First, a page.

In the set-up process of Step 110 the second box 320 is identified as a location for the insertion of the personalized data and a pre-defined graphical element is superimposed or layered onto a portion of that box on which the personalized data is intended to be placed. The graphical element may be a simple coloured box whose colour will be identifiable during further processing the of the data as the intended personalized location. Ideally the pre-defined graphical element is mapped with a relational algorithm such that its orientation relative to the second box will be retained during movement of the second box to the first box. This will allow for rotation of the pre-defined graphical element on an x-y-z rotational basis. As this mapping is predefined, the subsequent layering of a personalized data item onto that graphical element will allow the personalized data item to also adopt the same movement. These elements and their associated intended display pattern are then hard coded or baked into the video sequence. This allows the system to subsequently generate 3D personalized occluded content using only one video as a source data set.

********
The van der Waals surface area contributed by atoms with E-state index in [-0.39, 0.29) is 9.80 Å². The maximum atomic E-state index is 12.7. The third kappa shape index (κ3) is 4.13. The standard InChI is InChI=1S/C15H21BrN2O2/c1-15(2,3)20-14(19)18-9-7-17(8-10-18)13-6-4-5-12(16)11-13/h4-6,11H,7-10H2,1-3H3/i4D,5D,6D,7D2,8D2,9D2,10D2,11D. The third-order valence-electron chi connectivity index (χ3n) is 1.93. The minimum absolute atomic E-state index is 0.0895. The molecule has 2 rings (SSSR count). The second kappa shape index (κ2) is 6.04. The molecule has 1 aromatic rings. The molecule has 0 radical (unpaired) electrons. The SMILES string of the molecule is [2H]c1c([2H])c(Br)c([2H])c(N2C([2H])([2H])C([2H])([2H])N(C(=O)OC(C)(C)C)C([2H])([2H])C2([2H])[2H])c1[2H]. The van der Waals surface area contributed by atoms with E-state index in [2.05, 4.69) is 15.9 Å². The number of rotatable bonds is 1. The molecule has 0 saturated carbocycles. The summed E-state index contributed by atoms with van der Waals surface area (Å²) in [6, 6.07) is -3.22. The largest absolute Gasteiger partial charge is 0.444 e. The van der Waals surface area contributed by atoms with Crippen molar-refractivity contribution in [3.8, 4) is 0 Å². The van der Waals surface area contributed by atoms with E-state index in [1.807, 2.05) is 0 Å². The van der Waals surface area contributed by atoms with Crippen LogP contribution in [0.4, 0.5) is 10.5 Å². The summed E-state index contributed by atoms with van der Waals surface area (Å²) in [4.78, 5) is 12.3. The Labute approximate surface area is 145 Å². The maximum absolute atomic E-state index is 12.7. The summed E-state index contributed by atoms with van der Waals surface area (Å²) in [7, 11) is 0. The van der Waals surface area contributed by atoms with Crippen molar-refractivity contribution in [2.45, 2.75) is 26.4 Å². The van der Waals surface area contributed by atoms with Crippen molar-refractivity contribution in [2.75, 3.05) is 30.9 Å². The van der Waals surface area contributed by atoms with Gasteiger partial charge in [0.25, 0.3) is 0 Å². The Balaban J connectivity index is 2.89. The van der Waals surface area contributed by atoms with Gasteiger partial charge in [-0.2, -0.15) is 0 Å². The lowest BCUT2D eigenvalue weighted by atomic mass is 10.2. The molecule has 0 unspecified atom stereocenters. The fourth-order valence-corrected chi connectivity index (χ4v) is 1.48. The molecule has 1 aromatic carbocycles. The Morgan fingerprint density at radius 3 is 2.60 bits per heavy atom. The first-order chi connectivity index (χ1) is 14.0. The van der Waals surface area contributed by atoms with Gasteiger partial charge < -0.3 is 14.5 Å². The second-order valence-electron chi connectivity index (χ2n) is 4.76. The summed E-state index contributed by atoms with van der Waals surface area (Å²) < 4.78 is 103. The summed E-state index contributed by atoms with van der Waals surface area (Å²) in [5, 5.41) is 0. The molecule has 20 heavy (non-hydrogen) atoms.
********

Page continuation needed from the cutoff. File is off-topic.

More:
As part of the personalisation experience, the present teaching provides for the recordal of personalized data (Step 112). This may be in the form of ASCII text such as the name or other associated data for an individual. It may include a static graphical image such as a photograph or other digital image format image of an individual. It may include a sound file recording voice or some other audible parameter that will be associated with the user. It may also include moving data--such as a video. One or more of these personalized data elements may be recorded. They are then tagged for inclusion in specific frames or scenes of the pre-recorded image sequence.
 In generating the 3D stereoscopic movie (Step 112), the movie player of the present teaching is configured to combine the personalized data from step 112 with the pre-defined graphical element from step 110 in a real time display.
 As shown in FIG. 1 when processing the frames (step 115), the system and methodology provides for the identification, during real-time playback, of specific personalized shots for processing (Step 120). As the location of the personalized data is known from the shot sequence, on executing the film through the player, the system is configured to identify specific frames which have been predetermined as being personalized frames. If the shot is identified as being a personalized shot (Step 121), then the personalized data from Step 112 is combined into the defined frames of Step 110. This combination includes the retrieval from memory of the personalized data from step 112 and combination of same that with the pre-defined graphical element from step 110.
 The process then continues to the next shot (step 122). In an iterative process the player will process all shots of the movie until the end.
 This provides a real-time incorporation and simultaneous display of the personalized stereographic image sequence which forms the movie.